By Steve Lichtenstein
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To gauge where the Brooklyn Nets stand at any given point during this upcoming 2014-15 season—which begins Wednesday night in Boston—one must look at the team's medical records in addition to the win-loss columns.
That's going to happen on a team where the locker-room stalls above four of its top eight players should be marked with a "Fragile" stamp.
It's also why making any predictions for this Nets season may seem pointless. I've read pundits who believe the Nets can win 50 games and take the Atlantic Division and others who are so down on Brooklyn that they have their win totals in the mid-30s—and missing the playoffs entirely.
Those naysayers are looking at center Brook Lopez, forwards Kevin Garnett and Andrei Kirilenko, and point guard Deron Williams, who are all coming off injury-plagued 2013-14 campaigns. All those games lost were one of the main reasons why Brooklyn's results didn't even come close to meeting the championship-thumping preseason hype. The Nets fell to Miami in five games in the second round of last season's playoffs.
Lopez is hoping to regain his 2013 All-Star form after his third right foot fracture prematurely ended last season's run after just 17 games. Lopez returned from the Nets' trip to China two weeks ago with what was diagnosed as a "mild" mid-foot sprain on the same foot and missed the Nets' final three preseason games. His status for Wednesday night is doubtful.
Williams had surgical procedures to clear out both ankles over the summer and his movement in the preseason has been encouraging. Except that his right wrist--which was surgically repaired in 2011--and thumb have been taped up lately. D-Will's early perimeter shooting efficiency bears watching.
The 38-year-old Garnett is entering his 20th NBA season with little tread on his tires. He was definitely a defensive factor whenever he took the floor last season, but his games and minutes were severely limited by then-coach Jason Kidd in an attempt to minimize long-term damage to his worn body. It didn't exactly work, as back spasms shelved KG for 19 consecutive games in March and early April.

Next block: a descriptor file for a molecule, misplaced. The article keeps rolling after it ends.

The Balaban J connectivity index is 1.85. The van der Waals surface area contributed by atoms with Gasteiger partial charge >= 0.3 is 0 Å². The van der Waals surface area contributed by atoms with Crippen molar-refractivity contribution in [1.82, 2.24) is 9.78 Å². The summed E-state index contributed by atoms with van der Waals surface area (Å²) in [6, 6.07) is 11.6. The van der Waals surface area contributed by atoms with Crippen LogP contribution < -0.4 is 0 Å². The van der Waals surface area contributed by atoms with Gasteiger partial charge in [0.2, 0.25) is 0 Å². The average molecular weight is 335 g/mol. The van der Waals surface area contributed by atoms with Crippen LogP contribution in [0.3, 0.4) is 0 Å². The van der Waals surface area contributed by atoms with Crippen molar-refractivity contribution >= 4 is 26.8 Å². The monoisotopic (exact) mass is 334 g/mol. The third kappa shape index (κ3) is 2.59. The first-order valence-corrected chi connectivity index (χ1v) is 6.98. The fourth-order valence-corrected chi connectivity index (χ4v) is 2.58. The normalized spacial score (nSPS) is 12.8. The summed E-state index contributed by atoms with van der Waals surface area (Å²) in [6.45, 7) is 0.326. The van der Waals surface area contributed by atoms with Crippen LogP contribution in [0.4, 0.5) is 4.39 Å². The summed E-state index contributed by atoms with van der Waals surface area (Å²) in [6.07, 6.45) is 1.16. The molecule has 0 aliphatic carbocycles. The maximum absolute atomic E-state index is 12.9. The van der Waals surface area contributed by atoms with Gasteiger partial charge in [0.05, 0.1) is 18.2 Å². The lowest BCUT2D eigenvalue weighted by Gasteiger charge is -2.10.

That's the same injury that plagued Kirilenko virtually all last season. Kirilenko played in just 45 games and posted career lows in most statistical categories. According to Kirilenko, the spasms come and go as they please and they forced him to miss some practice time early in training camp.
So it's fair to say that health is a huge question mark in Brooklyn as they get set for their third season in the borough—and under their fourth different head coach since the move from New Jersey.
Lionel Hollins and his no-nonsense approach should be a refreshing change from Kidd's laissez-faire regime—at least at first. If the Nets sputter to another 10-21 start, well, the Nets will see first-hand why Hollins referred to himself as a "player killer."
I have to believe Hollins will have the Nets better prepared to face the NBA grind than rookie coach Kidd was a year ago, but there are other concerns outside the team's health.
At the top of Hollins' to-do list is how to turn a rather soft club into one with his signature ferocious defensive mentality. And that includes owning the defensive backboards, where the Nets struggled last season with and without Lopez.
If you're looking for two statistics to focus on over the course of the season to get a general idea as to how well they are taking to Hollins' defensive concepts, you should look at the Nets' rebounding percentage and their opponent's three-point field goal percentage. The Nets were near the bottom of the league in both categories last season.
The problem is that there aren't too many plus defenders on this roster. Garnett will rebound, but we'll have to see how long he can stay on the floor after averaging just 20.5 minutes per game last season. Williams may be better containing penetration now that his ankles are free of pain, but neither Joe Johnson nor Bojan Bogdanovich have the departed Shaun Livingston's athleticism on the wings.
Add in Lopez's deficiencies playing against pick-and-rolls and now you have opponents getting free range from three-point territory while the Nets scramble to help and rotate. The Celtics will be a great early test as they have no conscience about firing away all night from deep.